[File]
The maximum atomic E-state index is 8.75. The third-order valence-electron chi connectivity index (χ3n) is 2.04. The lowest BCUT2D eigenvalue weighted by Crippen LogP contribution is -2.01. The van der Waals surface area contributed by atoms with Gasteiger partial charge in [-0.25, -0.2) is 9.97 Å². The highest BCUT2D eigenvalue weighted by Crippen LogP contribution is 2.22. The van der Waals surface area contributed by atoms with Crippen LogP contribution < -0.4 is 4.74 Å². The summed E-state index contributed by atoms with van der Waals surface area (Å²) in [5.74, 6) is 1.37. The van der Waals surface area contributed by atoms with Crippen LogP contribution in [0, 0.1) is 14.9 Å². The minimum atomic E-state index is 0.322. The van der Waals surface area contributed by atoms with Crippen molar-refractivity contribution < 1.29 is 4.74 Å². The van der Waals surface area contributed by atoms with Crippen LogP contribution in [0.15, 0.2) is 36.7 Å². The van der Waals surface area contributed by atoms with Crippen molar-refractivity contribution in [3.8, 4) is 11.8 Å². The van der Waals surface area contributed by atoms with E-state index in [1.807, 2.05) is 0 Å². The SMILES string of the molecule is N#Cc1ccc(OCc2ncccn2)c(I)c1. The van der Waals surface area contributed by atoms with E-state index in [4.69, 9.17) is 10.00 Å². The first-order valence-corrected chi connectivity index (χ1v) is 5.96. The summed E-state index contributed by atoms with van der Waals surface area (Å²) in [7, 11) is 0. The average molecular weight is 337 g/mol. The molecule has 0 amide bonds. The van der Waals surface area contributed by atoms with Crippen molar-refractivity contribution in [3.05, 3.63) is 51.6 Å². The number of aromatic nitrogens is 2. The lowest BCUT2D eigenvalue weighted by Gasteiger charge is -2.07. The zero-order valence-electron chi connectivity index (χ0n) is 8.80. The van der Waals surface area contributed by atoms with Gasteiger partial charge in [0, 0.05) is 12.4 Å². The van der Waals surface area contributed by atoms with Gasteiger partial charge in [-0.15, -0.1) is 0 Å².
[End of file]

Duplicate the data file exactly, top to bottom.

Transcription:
The maximum atomic E-state index is 8.75. The third-order valence-electron chi connectivity index (χ3n) is 2.04. The lowest BCUT2D eigenvalue weighted by Crippen LogP contribution is -2.01. The van der Waals surface area contributed by atoms with Gasteiger partial charge in [-0.25, -0.2) is 9.97 Å². The highest BCUT2D eigenvalue weighted by Crippen LogP contribution is 2.22. The van der Waals surface area contributed by atoms with Crippen LogP contribution < -0.4 is 4.74 Å². The summed E-state index contributed by atoms with van der Waals surface area (Å²) in [5.74, 6) is 1.37. The van der Waals surface area contributed by atoms with Crippen LogP contribution in [0, 0.1) is 14.9 Å². The minimum atomic E-state index is 0.322. The van der Waals surface area contributed by atoms with Crippen molar-refractivity contribution < 1.29 is 4.74 Å². The van der Waals surface area contributed by atoms with Crippen LogP contribution in [0.15, 0.2) is 36.7 Å². The van der Waals surface area contributed by atoms with Crippen molar-refractivity contribution in [3.8, 4) is 11.8 Å². The van der Waals surface area contributed by atoms with E-state index in [1.807, 2.05) is 0 Å². The SMILES string of the molecule is N#Cc1ccc(OCc2ncccn2)c(I)c1. The van der Waals surface area contributed by atoms with E-state index in [4.69, 9.17) is 10.00 Å². The first-order valence-corrected chi connectivity index (χ1v) is 5.96. The summed E-state index contributed by atoms with van der Waals surface area (Å²) in [7, 11) is 0. The average molecular weight is 337 g/mol. The molecule has 0 amide bonds. The van der Waals surface area contributed by atoms with Crippen molar-refractivity contribution in [3.05, 3.63) is 51.6 Å². The number of aromatic nitrogens is 2. The lowest BCUT2D eigenvalue weighted by Gasteiger charge is -2.07. The zero-order valence-electron chi connectivity index (χ0n) is 8.80. The van der Waals surface area contributed by atoms with Gasteiger partial charge in [0, 0.05) is 12.4 Å². The van der Waals surface area contributed by atoms with Gasteiger partial charge in [-0.15, -0.1) is 0 Å².